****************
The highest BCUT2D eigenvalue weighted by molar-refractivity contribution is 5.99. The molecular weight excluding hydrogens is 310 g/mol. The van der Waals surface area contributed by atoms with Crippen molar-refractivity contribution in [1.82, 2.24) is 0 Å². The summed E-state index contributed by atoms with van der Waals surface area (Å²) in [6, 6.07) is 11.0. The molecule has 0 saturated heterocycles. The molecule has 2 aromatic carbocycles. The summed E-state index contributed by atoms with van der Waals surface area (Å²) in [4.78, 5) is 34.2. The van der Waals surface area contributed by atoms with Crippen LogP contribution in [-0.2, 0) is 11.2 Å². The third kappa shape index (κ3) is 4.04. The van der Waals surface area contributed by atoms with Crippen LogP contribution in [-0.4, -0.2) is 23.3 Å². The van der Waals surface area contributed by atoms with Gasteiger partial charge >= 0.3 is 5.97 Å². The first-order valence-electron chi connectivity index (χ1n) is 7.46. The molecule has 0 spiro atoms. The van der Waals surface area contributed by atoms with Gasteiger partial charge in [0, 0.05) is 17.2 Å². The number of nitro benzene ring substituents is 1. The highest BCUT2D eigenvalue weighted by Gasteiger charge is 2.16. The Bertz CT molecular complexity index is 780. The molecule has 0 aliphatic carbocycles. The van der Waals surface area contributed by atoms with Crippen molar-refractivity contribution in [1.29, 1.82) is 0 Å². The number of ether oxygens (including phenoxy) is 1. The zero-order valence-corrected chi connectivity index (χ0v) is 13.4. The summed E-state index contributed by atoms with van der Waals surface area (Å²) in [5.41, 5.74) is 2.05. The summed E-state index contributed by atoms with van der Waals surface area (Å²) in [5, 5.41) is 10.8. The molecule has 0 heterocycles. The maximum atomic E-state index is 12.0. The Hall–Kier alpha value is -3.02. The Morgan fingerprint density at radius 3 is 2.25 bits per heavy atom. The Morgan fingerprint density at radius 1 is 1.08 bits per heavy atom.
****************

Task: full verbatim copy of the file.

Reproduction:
The highest BCUT2D eigenvalue weighted by molar-refractivity contribution is 5.99. The molecular weight excluding hydrogens is 310 g/mol. The van der Waals surface area contributed by atoms with Crippen molar-refractivity contribution in [1.82, 2.24) is 0 Å². The summed E-state index contributed by atoms with van der Waals surface area (Å²) in [6, 6.07) is 11.0. The molecule has 0 saturated heterocycles. The molecule has 2 aromatic carbocycles. The summed E-state index contributed by atoms with van der Waals surface area (Å²) in [4.78, 5) is 34.2. The van der Waals surface area contributed by atoms with Crippen LogP contribution in [-0.2, 0) is 11.2 Å². The third kappa shape index (κ3) is 4.04. The van der Waals surface area contributed by atoms with Crippen LogP contribution in [-0.4, -0.2) is 23.3 Å². The van der Waals surface area contributed by atoms with Gasteiger partial charge >= 0.3 is 5.97 Å². The first-order valence-electron chi connectivity index (χ1n) is 7.46. The molecule has 0 spiro atoms. The van der Waals surface area contributed by atoms with Gasteiger partial charge in [0, 0.05) is 17.2 Å². The number of nitro benzene ring substituents is 1. The highest BCUT2D eigenvalue weighted by Gasteiger charge is 2.16. The Bertz CT molecular complexity index is 780. The molecule has 0 aliphatic carbocycles. The van der Waals surface area contributed by atoms with Crippen molar-refractivity contribution in [1.29, 1.82) is 0 Å². The number of ether oxygens (including phenoxy) is 1. The zero-order valence-corrected chi connectivity index (χ0v) is 13.4. The summed E-state index contributed by atoms with van der Waals surface area (Å²) in [5.41, 5.74) is 2.05. The summed E-state index contributed by atoms with van der Waals surface area (Å²) in [5, 5.41) is 10.8. The molecule has 0 heterocycles. The maximum atomic E-state index is 12.0. The Hall–Kier alpha value is -3.02. The Morgan fingerprint density at radius 3 is 2.25 bits per heavy atom. The Morgan fingerprint density at radius 1 is 1.08 bits per heavy atom.